Trend of employers asking potential employees for Facebook password gets backlash

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In these hard economic times, securing an interview is both a promising and vital part of the employment process. However, in recent months, a trend has been noted that employers are increasingly asking for the Facebook password to potential employees’ accounts, causing public backlash in regards to privacy. As the Facebook 250 million users are aware of, this would allow easy access to one’s account— and what many are protesting crosses boundaries between what is considered social and what is a career.

According to The Week, such debate on whether or not such a practice is legal has served as a “political football” between Democrats and Republicans, the former of which is doing all they can to “’to adopt a rule or to amend an existing rule’ to prohibit employers from mandating that job applicants or employees disclose confidential passwords to social networking websites.” Senators Richard Blumenthal of Connecticut and Charles Schumer of New York are currently sifting through Stored Communications Act and the Computer Fraud and Abuse Act in order to counteract the legality of employees asking for such authorization to private accounts. However, critics have argued that because of potential employees handing over their password in the first place in itself cancels out any implied invasion of privacy.

First-year Robert Ward, who chooses not to have his photograph as his profile picture on his own Facebook account, argues that nothing is stopping potential employees from flat-out refusing to give their password in the first place.

“Now at some point in time if some employer asked for your password and you said, ‘Hell no,’ and they said, ‘Well, you’re not getting the job,’ you can say, ‘Fine, I value my privacy more than I value a job.’ This is not necessarily all that bad.  I would say [to a potential employer], ‘I’m an undergraduate and some minimum wage job is not worth letting you look at everything I’ve got on Facebook.’”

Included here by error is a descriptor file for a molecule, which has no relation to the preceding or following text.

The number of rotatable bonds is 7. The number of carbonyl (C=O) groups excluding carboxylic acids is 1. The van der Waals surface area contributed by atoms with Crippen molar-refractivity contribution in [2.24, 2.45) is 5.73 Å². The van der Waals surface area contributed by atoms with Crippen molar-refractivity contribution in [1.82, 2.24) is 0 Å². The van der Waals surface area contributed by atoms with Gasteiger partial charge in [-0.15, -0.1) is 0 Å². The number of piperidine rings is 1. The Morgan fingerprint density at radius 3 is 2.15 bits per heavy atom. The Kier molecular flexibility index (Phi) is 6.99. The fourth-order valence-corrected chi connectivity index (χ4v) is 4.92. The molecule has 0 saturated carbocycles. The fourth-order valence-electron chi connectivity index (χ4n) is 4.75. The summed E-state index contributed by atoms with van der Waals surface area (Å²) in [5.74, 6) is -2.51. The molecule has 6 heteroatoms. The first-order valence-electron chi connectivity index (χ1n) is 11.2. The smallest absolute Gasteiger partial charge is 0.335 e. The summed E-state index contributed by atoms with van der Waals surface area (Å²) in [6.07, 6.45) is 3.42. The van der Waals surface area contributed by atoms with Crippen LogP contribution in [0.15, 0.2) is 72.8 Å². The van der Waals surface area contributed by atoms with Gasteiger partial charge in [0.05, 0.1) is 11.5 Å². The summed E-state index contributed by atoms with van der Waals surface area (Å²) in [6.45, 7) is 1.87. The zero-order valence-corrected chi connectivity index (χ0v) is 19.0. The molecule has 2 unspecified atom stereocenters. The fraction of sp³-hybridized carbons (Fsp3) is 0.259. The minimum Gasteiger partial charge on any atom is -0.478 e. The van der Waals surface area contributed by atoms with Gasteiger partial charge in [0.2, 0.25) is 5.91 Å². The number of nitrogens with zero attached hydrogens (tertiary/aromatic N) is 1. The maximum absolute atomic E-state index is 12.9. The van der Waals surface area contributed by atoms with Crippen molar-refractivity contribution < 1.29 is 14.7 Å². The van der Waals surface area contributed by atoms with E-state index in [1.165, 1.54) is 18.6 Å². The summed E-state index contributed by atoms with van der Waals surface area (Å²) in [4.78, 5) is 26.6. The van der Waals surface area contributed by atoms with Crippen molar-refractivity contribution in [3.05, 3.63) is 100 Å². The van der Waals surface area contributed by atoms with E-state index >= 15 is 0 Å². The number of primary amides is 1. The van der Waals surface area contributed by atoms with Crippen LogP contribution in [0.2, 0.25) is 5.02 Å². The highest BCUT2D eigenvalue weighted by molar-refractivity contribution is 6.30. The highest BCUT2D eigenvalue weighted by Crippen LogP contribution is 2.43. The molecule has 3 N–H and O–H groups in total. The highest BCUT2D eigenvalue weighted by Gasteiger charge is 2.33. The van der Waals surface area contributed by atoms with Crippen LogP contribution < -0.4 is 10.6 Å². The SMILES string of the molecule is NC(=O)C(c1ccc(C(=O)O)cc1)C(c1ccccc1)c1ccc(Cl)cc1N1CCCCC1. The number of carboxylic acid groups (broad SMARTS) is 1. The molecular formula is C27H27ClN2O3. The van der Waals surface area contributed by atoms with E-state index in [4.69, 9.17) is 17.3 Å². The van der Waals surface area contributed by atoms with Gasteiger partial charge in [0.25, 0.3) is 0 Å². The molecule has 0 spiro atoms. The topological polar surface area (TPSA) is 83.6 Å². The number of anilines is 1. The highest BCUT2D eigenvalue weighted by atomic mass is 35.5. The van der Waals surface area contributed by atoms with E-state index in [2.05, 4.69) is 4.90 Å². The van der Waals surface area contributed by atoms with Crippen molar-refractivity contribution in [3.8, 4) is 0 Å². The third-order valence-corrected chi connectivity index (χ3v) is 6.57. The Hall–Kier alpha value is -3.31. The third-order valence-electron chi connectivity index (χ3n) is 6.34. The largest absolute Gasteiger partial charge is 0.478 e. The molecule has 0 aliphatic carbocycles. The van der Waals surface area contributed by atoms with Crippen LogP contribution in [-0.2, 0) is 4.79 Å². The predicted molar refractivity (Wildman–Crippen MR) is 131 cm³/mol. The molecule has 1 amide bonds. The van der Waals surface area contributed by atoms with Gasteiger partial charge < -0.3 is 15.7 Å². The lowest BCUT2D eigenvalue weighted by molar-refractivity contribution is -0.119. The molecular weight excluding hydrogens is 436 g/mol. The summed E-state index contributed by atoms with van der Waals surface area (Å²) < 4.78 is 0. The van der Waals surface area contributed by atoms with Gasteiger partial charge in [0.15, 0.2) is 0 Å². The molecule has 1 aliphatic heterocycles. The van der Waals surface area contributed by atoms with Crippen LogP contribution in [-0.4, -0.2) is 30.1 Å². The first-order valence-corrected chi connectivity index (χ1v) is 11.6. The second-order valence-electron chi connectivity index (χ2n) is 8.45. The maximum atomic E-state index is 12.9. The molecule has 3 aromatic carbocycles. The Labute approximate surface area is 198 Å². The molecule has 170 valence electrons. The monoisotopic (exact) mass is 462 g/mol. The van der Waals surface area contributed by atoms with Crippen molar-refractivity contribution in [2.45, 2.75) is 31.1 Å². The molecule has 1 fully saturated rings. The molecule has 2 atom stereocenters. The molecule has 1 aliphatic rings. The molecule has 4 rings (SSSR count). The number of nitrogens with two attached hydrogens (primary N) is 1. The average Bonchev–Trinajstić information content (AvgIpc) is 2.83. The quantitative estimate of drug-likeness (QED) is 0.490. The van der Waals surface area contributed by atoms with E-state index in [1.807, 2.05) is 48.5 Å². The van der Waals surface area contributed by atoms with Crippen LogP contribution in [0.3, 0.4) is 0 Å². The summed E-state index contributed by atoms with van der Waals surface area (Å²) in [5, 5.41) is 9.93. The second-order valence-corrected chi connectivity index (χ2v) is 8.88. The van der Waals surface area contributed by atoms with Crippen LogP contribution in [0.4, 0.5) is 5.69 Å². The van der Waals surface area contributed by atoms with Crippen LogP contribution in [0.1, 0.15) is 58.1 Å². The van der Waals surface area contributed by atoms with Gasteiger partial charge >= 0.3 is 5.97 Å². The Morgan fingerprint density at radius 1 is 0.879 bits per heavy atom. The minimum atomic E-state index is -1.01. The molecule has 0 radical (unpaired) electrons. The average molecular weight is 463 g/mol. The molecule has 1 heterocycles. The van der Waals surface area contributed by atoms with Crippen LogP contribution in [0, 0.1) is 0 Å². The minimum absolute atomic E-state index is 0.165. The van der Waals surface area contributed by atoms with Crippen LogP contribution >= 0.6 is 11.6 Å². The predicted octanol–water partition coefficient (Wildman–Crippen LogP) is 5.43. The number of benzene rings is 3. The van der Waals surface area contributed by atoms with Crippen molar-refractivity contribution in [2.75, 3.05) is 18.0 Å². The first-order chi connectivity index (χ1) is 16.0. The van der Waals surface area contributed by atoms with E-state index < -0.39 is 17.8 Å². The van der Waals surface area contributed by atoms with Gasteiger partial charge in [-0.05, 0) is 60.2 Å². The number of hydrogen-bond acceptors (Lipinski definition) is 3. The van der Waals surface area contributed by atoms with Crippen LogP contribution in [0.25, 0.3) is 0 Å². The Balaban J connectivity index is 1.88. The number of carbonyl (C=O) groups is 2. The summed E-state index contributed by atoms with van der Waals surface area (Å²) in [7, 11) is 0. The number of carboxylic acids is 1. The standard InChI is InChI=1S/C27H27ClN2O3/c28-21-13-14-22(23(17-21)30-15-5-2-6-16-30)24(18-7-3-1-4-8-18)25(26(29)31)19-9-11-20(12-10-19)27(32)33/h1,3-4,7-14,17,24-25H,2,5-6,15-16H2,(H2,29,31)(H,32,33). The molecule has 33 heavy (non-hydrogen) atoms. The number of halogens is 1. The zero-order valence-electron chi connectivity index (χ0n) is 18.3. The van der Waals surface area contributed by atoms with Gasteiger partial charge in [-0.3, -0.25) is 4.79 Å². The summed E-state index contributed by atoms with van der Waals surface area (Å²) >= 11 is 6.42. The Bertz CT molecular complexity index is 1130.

Maryland has already taken legislative steps to make sure that such scenarios do not occur. According to, both Houses of the Maryland General Assembly “voted on a bipartisan basis to pass a bill blocking the practice on Monday afternoon.” The bill entailed that employers would still be able to view profiles that were left entirely public, but it would be considered illegal to insist upon access to passwords that would lead to conditions of employment.

“I mean, Facebook in general isn’t very private, it’s very, very public,” first-year and Facebook user Francis “Frankie” Alibro said. “Not that that’s any justification for being able to having to give your password to employers. [Employers asking for passwords] is an invasion of privacy because of the idea that the Facebook’s only supposed to be yours, only you can have access to it, because it legally has to represent you—that’s why you can’t use fake names or anything—so if somebody else has your information and can check up on you, they’re assuming your identity.”

Alibro stated that one of the most harmful things a potential employer could see on one’s Facebook are tasteless photos that they have been “inadvertently tagged in.” He stated that on occasion he had considered deactivating his account, but considered it to be pointless.

“[Facebook] still has all the information you put on there anyway,” he remarked.

Information for this article was taken from The Week, The Las Vegas Sun, and

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